Ha, ha! I said to myself. This could indicate he/she is trying to make the point that an unknown blogger can provide endless link bait for reporters trolling on the subject of “viral marketing” by sucking them into commenting. But I’ll never know that unless I nibble the bait, will I?

    These are the basics successful journalists the world over followed prior to the creation of the internet. They haven’t changed.
    (1) Become a trendsetter as opposed to being a fashion follower. Anticipate the news, rather than waiting for “it” to happen.
    (2) Produce seductively titled fast food type articles with a hook in the first 250 characters so it will be “picked up” by syndicated news feeds.
    (3) Be astute when it comes to timing the release of what you are putting on the “menu”.

    Then I thought: Gee, I think I’ll flutter my eyelashes and fawn in agreement to uncover what’s up.

    You see that’s why I commented using the quote I did Markus. My aim was to draw him/her (the blogger) out. And you thought I missed the boat (rotflmao) I ask you isn’t this form of dialogue just a bloody hoot?

    I tried an experiment with my political blog which was originally supposed to be focused only on local happenings. I went “global” (I wrote on global warming/climate change) just as Al Gore’s movie was beginning to be viral marketed.

    I titled my product astutely and wrote a hook into the first 250 characters. Voila! the spiders found me and I watched my stats increase as the virus spread. Today I’m shaking my head as I look at my trackbacks and see who is chasing me.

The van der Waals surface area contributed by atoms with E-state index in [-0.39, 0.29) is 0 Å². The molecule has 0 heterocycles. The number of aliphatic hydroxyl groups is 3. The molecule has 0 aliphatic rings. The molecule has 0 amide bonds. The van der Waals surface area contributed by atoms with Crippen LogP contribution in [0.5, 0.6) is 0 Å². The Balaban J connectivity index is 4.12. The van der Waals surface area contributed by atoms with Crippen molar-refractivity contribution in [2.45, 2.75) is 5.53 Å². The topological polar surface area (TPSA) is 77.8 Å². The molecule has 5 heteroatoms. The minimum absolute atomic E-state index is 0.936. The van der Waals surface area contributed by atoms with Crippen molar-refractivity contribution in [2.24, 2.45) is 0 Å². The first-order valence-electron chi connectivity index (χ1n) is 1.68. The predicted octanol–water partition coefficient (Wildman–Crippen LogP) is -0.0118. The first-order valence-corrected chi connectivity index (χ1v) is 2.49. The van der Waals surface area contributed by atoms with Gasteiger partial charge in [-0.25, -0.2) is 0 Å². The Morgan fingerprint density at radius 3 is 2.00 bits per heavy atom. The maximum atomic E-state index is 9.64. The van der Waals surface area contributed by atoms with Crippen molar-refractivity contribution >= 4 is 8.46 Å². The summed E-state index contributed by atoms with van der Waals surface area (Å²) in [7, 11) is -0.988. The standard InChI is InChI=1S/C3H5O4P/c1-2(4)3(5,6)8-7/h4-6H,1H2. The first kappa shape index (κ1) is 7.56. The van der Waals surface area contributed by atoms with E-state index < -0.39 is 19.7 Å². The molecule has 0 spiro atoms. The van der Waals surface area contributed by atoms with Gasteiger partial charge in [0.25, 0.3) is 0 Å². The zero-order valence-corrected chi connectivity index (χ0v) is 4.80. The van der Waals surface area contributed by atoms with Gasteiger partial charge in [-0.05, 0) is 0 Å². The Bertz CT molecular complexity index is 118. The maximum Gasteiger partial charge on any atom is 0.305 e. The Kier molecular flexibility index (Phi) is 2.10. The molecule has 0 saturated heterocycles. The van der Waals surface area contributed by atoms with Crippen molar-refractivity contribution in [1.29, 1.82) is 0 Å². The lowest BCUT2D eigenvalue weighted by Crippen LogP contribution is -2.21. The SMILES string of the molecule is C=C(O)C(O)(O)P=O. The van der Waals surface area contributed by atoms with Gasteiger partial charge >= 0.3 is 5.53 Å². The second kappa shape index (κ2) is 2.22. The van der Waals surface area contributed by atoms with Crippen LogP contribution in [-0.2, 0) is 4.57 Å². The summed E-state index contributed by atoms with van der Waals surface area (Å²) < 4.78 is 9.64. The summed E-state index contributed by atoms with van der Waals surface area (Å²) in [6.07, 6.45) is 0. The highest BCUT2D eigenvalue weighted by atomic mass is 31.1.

I know this run won’t last forever. Nothing “newsworthy” does, regardless of how large the “reporting community” may be. Moreover, it’s always been the leading reporters who create what’s news and that’s what this whole viral phenomenon is about. It’s not new. The technology simply spreads it faster.

    Some think we bloggers run the risk of becoming running dog types snapping at the heels of a few Scoble’s. In what way does that differ from the past? In the final analysis the readers who “buy” what we serve an if the same product is being vomited up by everyone and his dog it will rapidly become passe. Take the ordinary cup of coffee as an example. It’s now becoming vogue again to say “no – just coffee please” when offered latte or cappachino.

    P.S. Would our “host” blogger please introduce him or herself? And can anyone translate the German comment above?

  9. jop Says:

    dude- you are a fucking rockstar… i really think that you are on the verge of being a blog celebrity…amazing stuff…

  10. timethief Says:

    Hhmmm not even the link I gave him brought our host out of hiding? Why would a “fucking rockstar celebrity” have an apprehension about introducing himself to his readers?

  11. Paul Fabretti Says:

    They all got big because they were good. They all got big because they satisfied a need.

    Products and services do not become good just because they get mentioned by word of mouth or are mentioned on techcrunch.